28 December 2010 13:30 [Source: ICIS news]
By Nel Weddle
LONDON (ICIS)--The European butadiene (BD) supply-and-demand balance will depend on cracker economics but the underlying tendency is likely to be tight, driven by growth in domestic consumption and expectations that export demand will remain strong.
Market sources said that BD supply in 2010 had been better than expected, largely because economics had dictated a departure from the traditional light-feed liquefied petroleum gas (LPG) cracking during the summer months, which produces less crude C4 butadiene feedstock.
“Feedstock was exceptional in 2010, we were very lucky, we had more C4s than expected,” a BD producer said.
Additionally, European crackers had run at higher rates than had been anticipated, particularly during the second half of the year, as increased ethylene and ethylene derivative capacity in the ?xml:namespace>
However, not everyone was convinced that supply in 2010 was just an exception, with some suggesting that a similar situation might be seen in 2011.
“Everyone says so, but I wonder whether LPG really gets back to levels pre-2010,” a major consumer said.
“LPG availability won’t be as in the past,” the consumer added.
The consumer questioned whether there was enough propane and butane to allow for a summer dip in C4s output. LPG supply had tightened and prices firmed because it was being used to feed the new
The high values seen in co-product [propylene, C4s, butadiene, raffinates, benzene] markets were also a strong incentive for European cracker operators to crack naphtha rather than its lighter alternative.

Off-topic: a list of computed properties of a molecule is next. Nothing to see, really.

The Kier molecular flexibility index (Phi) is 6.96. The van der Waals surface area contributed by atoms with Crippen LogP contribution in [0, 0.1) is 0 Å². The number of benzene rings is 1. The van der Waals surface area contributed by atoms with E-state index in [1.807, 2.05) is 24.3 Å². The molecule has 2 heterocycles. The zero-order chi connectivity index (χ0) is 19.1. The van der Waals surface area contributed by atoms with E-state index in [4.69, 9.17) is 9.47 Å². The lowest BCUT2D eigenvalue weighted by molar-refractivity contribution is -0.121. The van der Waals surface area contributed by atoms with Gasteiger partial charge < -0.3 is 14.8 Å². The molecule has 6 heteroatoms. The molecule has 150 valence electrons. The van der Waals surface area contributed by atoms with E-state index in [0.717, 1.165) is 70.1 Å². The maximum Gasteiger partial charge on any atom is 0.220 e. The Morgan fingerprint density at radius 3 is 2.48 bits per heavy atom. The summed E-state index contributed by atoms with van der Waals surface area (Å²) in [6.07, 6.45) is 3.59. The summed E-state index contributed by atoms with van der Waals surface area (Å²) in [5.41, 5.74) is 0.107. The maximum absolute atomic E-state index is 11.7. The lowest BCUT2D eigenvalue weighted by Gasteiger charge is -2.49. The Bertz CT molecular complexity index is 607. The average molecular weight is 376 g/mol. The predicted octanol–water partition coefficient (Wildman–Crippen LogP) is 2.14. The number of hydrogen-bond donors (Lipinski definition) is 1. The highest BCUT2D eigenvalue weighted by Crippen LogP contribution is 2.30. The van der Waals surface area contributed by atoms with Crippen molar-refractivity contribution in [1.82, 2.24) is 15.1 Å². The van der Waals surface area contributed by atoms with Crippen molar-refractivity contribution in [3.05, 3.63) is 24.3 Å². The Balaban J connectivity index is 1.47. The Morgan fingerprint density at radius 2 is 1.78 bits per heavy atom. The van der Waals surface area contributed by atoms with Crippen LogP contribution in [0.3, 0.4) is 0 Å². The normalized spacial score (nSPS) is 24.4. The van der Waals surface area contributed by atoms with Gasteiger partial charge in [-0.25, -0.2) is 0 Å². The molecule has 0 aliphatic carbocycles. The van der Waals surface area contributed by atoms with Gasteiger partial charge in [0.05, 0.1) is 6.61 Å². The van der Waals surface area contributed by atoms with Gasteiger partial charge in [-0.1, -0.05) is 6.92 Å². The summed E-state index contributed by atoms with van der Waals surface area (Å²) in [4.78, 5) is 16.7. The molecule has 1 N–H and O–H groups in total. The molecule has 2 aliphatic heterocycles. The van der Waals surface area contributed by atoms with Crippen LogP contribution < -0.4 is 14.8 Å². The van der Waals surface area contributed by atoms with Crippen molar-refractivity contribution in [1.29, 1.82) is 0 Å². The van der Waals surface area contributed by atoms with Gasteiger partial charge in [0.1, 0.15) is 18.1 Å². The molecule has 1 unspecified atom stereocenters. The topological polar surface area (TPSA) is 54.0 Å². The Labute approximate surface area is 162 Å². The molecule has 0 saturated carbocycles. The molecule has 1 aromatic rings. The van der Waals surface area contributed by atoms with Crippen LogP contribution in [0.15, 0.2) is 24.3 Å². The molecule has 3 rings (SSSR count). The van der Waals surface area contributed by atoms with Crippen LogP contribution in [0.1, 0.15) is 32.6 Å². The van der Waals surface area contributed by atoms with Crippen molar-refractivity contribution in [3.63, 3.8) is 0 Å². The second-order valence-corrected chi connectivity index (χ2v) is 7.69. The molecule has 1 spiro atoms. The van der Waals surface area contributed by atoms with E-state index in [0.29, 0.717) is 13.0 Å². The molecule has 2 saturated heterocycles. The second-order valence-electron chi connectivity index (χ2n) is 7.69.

“Why did ethylene cracker operators do more naphtha this year instead of LPG?… the returned value from co-products is a very strong reason,” the consumer said.
The better-than-expected output at European crackers in 2010 had coincided with cooling export demand on a couple of occasions during the year. European BD prices softened and it was clear that producers were beginning to get a little concerned about how they would evacuate unwanted tonnes from their systems.
However, this was being seen largely as an anomaly because the impact of increased Middle East capacity was inevitable, sources said, and would lead to reduced cracker operations in
Additionally, there was scheduled cracker maintenance starting in March, and one major BD producer would also be down for a planned turnaround in the spring.
Domestic demand would likely get off to a very strong start. Underlying demand was strong, but cold weather across
“Business sentiment is positive overall. Q1 [will be] stronger, a sign of things to come,” said the producer.
The export market would continue to play a very large part in the European supply-and-demand balance. Over the past couple of years, domestic consumers have become increasingly concerned that the structurally short and often firmer markets in Asia and the
In an attempt to address this and hopefully avoid the price pressure the wide-open arbitrage has had on domestic contract and spot levels, the industry decided to adopt a monthly contract pricing mechanism from January 2011 after years of debate and much resistance from major European consumers. It will replace the quarterly contract price (QCP).
“As far as I am concerned the QCP [is] dead and gone. We need to maintain as many C4 molecules in
On Tuesday 21 December, the first industry-wide monthly contract price (MCP) settlement was agreed at €1,340/tonne ($1,769/tonne) FD (free delivered) NWE (northwest Europe). This marked an increase of €60/tonne and €15/tonne from the prevailing December MCP and fourth-quarter contract prices, respectively.
This number was generally seen as a fair compromise by all concerned.
For many sources, the only thing they could be sure of in 2011 was a volatile market.
“There are so many factors influencing supply and demand and pricing, it was prudent to move to MCP,” the second major consumer added.
($1 = €0.76)
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